This page documents the general configuration.

Configuration file fields

This section is autogenerated from the Rule Schema.

Device general.device

Meta data general.device.meta

Optional meta data string. Displayed in device file and log file headers. Example: Site1; Truck4; ConfigRev12


Min length

Max length





Server public key

Server / user ECC public key in base64 format. Shall match the encryption used for all protected fields.


Min length

Max length




Debug general.debug

Debug functionality for use during installation and troubleshooting.

System log general.debug.syslog

System events logged to the SD-card. The log levels are listed in order of increasing amount of information logged. Should only be enabled if needed during installation or troubleshooting.






Disable (0): 0 Error (1): 1 Warning (2): 2 Info (3): 3

Configuration explained

This section contains additional information and examples.

Device meta data

The device meta data is an optional string copied to the device.json file and log file headers.


Some configuration field values can be encrypted to hide sensitive data stored in the Configuration File (passwords etc.). In this section, we provide a technical summary and provide resource suggestions for implementing the encryption.

The field encryption feature uses a key agreement scheme based on Elliptic Curve Cryptography (ECC) (similar to the one used in a TLS handshake). The scheme allows the device and user to compute the same shared secret, without exposing any secrets. The shared secret is in turn used to generate a symmetric key, which is used to encrypt / decrypt protected field values.

The following sequence diagram illustrates the process of encrypting configuration fields:

  participant Device (device.json)
  participant Device (config.json)
  participant User
  Device (device.json)->>User: 1. Load device public key (base64)

 User->>User: 2. Decode (base64) device public key
 User->>User: 3. Generate user ECC key pair
 User->>User: 4. Calculate shared secret
 User->>User: 5. Derive symmetric key from shared secret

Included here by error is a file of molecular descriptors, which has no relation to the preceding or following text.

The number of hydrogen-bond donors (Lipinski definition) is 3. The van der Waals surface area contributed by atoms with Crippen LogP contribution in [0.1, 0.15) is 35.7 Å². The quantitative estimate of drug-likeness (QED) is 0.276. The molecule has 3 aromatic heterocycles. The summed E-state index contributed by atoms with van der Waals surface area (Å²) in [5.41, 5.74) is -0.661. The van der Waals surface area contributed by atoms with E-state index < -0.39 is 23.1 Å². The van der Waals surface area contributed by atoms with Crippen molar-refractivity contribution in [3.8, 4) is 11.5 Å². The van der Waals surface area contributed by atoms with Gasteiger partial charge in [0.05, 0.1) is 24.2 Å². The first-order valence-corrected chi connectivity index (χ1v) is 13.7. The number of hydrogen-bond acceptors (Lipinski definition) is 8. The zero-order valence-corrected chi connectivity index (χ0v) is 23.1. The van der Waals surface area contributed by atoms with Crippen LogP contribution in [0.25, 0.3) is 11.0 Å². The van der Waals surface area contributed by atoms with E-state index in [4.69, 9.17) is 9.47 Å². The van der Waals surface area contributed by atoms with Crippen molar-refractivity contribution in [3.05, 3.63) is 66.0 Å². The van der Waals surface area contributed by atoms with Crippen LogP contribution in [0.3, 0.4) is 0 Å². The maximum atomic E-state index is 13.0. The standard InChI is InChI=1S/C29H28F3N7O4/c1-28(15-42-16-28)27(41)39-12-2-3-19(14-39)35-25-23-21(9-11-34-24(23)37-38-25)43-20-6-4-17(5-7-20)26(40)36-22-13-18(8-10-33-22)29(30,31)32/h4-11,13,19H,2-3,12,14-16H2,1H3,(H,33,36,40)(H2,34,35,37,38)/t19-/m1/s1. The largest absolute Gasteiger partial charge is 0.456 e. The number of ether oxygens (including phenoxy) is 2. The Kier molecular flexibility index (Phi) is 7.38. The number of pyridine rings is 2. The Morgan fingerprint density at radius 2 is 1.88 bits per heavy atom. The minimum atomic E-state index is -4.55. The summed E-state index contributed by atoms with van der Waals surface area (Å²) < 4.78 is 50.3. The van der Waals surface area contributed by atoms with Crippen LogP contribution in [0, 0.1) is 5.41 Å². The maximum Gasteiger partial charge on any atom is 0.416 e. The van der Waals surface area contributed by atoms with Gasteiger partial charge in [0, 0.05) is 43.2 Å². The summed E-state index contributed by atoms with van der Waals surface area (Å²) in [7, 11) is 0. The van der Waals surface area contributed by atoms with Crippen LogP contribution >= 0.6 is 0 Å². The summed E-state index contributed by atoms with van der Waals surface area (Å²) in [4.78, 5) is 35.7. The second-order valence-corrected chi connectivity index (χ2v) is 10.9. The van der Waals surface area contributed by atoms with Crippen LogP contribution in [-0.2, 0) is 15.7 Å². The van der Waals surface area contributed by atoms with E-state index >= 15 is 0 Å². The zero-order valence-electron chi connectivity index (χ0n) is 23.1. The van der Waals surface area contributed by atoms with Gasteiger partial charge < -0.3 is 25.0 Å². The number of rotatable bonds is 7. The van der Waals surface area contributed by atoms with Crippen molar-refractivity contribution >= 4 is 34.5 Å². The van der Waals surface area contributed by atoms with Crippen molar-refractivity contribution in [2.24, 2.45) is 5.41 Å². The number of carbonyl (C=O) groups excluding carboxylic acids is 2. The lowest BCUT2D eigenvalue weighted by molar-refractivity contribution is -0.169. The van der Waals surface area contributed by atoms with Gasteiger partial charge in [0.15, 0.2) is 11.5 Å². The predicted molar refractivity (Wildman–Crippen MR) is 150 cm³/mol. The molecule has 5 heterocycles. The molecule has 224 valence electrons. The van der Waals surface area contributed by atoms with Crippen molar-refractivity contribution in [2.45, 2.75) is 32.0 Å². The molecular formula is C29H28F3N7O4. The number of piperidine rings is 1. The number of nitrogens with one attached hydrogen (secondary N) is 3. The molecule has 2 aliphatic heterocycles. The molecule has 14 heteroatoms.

User->>Device (config.json): 6. Encode (base64) user public key
 User->>Device (config.json): 7. Set user public key in config

 loop 8. Set values
     User->>Device (config.json): 8a. Encrypt field value
     User->>Device (config.json): 8b. Concatenate iv and ct
     User->>Device (config.json): 8c. Encode (base64)
     User->>Device (config.json): 8d. Set value in config

Below we explain the sequence:

  1. Load device public key field (kpub) from the device.json file

  2. Decode the device public key (base64)

  3. Generate random user key pair (public and private) using curve secp256r1

  4. Calculate shared secret using device public key and user private key

  5. Derive shared symmetric key using HMAC-SHA256 with “config” as data and shared secret as key. Use the first 16 bytes of the output

  6. Encode user public key (used by the device to calculate the same shared symmetric key for decryption)

  7. Set the encoded user public key in the device configuration file

  8. Use AES-128 CTR to encrypt protected fields using the symmetric key. The resulting initialization vector (iv) and cipher text (ct) are concatenated (iv + ct), base64 encoded and stored in the configuration file


The symmetric key shall match the public key set by the user in the configuration and protected fields shall be encrypted with this symmetric key


By storing the symmetric key it is possible to change specific protected fields - without updating the user public key (and in turn all other protected fields)

Encryption tools

Tools are provided with the CANedge which can be used to encrypt sensitive fields.

Example Python code

You can batch-encrypt passwords across multiple devices using e.g. Python. Below we provide a basic code sample to illustrate how Python can be used to encrypt plain-text data. The example code is tested with Python 3.7.2 and requires the pycryptodome crypto library:

Python example code